As for how much I read to 3-yo DD, at least twice a day, before nap and before bedtime. We might be reading half of the same book at each time or we might read two different books. We might also read a dozen different books some days. That goes for any time of year, not just summer.

Edited by Mshokie, 27 June 2017 - 04:31 PM.


#43 IEF

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Posted 27 June 2017 - 04:19 PM

I don't do those programs either.

My singleton got two hours of read alouds in the morning and three hours between dinner and lights out at that age and my dyad got roughly the same amount of time, but divided in such a way that both children's interests were respected, i.e., I would read a book of dd's choice for an hour in the morning and then it was time for ds' book, but they were welcome to sit and listen to their sibling's choice if they were interested.

There are adults in this world who don't read fluently and families whose culture considers reading aloud to children to be a "waste of time". That is who these programs are designed for, as well as all these vague promises about "readers are leaders" and "kids who get good grades in reading get good jobs and good paychecks."

Edited by IEF, 27 June 2017 - 04:20 PM.


#44 Icesk8abc

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Posted 28 June 2017 - 05:15 AM

We are participating in 3 of the 4 offered summer reading programs at our library this summer. With the exception of the fact that you can do the adult program without actually reading anything, I find them to be appropriate.

For the under 2 crowd, there is the sheet of activities to check off. It includes things like singing nursery rhymes, practicing animal sounds, and reading various types of books (animal, alphabet, counting, story, etc). Once you complete 12 activities, you get to choose a board book. Looking at the sheet, we could complete all the activities that are appropriate for my 9 month old in an hour. That's not the point of the program, but nothing is hard. It's mostly to encourage reading to babies and toddlers. We'll save it and turn it in later this summer even though we are done.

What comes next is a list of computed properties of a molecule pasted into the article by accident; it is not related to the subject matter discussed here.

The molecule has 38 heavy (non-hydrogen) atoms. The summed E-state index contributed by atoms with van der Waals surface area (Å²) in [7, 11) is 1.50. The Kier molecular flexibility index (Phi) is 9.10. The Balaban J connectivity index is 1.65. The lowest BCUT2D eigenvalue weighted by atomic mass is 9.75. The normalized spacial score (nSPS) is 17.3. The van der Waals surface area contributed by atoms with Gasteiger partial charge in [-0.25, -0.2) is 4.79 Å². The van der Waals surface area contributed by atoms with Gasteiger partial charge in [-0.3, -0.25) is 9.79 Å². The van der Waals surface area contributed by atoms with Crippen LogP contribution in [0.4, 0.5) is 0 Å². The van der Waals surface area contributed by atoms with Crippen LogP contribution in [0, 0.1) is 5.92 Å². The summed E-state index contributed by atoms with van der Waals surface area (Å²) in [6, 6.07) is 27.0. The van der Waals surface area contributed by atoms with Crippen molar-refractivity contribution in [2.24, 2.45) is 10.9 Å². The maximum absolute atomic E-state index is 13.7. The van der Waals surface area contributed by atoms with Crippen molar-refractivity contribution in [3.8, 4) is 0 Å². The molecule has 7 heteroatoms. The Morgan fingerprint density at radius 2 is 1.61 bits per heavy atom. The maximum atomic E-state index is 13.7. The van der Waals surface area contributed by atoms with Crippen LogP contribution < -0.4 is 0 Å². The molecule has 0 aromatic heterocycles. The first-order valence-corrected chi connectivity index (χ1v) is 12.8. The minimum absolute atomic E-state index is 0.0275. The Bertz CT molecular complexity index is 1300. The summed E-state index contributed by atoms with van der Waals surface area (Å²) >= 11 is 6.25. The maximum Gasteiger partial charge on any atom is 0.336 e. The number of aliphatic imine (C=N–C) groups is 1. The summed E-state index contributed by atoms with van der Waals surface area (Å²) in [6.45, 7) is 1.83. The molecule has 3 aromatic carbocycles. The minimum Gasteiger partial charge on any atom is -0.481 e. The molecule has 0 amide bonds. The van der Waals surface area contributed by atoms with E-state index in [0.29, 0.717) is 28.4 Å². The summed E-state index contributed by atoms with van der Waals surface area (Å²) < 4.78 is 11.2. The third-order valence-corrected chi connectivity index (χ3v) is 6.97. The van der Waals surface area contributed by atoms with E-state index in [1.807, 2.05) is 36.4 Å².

The 2-12 age range gets a paper with stars to color. They get one star for every 15 minutes they read or someone reads to them. When they get 20 stars, they can get a prize. There are both books and trinkets. The books are all 20 stars, but some of the trinkets require saving up their stars. My youngest isn't reading yet other than reciting memorized stories. She chooses 3 books before rest time and 3 books before bed time. She'll also bring me a book or two randomly during the day. This usually adds up to about 30 minutes of reading. They also get to color 2 stars for each library program or story time they attend. We usually go once a week to the story time with a related craft because my oldest enjoys it.

Students 10-18 (tweens can choose the kid or teen program) log hours. When they fill a paper they pick a raffle jar. I'm not sure exactly how many hours they need or what all the prizes are since I don't have a student in the program.